1-5 April 2021
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Radicals and revolutionaries: Korean women in struggle


About this session

In 1916, Kim Aerim joined the RSDLP becoming the first Korean Bolshevik and Communist. Aerim, who was also known as Alexandra Kim, would be sent by Lenin in 1917 to head up the External Affairs of the Far Eastern Department for the Party and to organise and mobilise other Koreans against the White Army and US imperialist forces determined to overthrow the Russian Revolution. Kim would be captured and executed by the White Army who over ran Khabarovsk in September 1918. Facing torture and execution, she remained defiant and committed to the revolutionary struggle until her last breath.

Throughout the 1920s and 1930s many more young woman would join both the revolutionary socialist movement and the anti-colonial struggle against Japan's brutal occupation of the Korean peninsula. Many gave their lives in struggle.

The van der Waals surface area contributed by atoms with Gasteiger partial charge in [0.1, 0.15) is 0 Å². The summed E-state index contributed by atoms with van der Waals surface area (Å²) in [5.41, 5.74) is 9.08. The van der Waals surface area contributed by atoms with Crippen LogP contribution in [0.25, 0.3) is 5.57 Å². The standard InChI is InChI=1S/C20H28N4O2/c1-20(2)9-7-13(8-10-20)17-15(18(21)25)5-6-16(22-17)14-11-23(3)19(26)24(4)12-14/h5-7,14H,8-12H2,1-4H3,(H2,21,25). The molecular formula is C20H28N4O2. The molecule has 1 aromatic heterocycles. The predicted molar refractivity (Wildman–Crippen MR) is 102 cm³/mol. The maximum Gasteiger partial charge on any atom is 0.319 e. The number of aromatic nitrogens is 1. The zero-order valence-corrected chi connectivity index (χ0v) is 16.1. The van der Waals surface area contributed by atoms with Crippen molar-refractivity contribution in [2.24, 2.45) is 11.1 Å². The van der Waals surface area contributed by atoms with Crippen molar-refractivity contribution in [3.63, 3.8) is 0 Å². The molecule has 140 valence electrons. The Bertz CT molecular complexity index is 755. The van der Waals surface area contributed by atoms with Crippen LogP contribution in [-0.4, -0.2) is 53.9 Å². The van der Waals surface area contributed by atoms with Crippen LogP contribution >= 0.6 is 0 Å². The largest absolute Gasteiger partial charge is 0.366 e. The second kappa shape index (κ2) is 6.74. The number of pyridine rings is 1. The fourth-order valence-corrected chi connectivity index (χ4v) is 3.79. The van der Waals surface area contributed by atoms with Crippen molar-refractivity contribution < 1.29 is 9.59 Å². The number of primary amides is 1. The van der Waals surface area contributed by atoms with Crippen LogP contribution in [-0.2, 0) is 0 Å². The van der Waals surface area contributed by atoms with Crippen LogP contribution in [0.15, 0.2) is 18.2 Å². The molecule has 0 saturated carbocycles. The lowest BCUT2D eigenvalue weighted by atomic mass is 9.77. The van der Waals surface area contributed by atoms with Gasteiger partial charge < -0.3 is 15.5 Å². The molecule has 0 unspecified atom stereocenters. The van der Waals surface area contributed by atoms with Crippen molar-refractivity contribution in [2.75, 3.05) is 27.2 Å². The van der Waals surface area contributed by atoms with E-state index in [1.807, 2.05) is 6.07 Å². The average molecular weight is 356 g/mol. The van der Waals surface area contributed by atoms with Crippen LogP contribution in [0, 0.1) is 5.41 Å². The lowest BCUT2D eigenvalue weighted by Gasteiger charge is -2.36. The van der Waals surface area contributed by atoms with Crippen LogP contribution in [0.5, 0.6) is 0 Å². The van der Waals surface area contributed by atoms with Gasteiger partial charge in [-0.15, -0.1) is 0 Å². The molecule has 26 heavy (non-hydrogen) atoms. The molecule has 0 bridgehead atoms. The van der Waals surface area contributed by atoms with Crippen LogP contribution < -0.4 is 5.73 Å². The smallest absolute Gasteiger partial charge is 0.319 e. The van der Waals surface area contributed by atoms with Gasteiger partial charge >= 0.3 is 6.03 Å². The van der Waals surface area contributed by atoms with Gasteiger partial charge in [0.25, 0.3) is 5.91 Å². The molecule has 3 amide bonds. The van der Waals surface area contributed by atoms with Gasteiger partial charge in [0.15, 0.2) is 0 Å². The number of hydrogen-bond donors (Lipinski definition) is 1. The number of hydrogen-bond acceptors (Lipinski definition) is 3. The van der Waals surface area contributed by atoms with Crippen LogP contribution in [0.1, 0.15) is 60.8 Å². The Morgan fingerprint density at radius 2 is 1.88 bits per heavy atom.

This talk will examine the lives and contribution of early Korean women revolutionaries and communists such as Kim Aerim, Hong Jo-suk, Kang Kyong-ae, Joo Se-juk, as well as radical Independence activist Yu Gwan-Sun and other anti-colonial activists such as Japanese born/Korean based Fumiko Kaneko.

Recommended Reading

Asia's Unknown Uprisings V1: South Korean Social Movements in the 20th Centuryby George Katsiaficas
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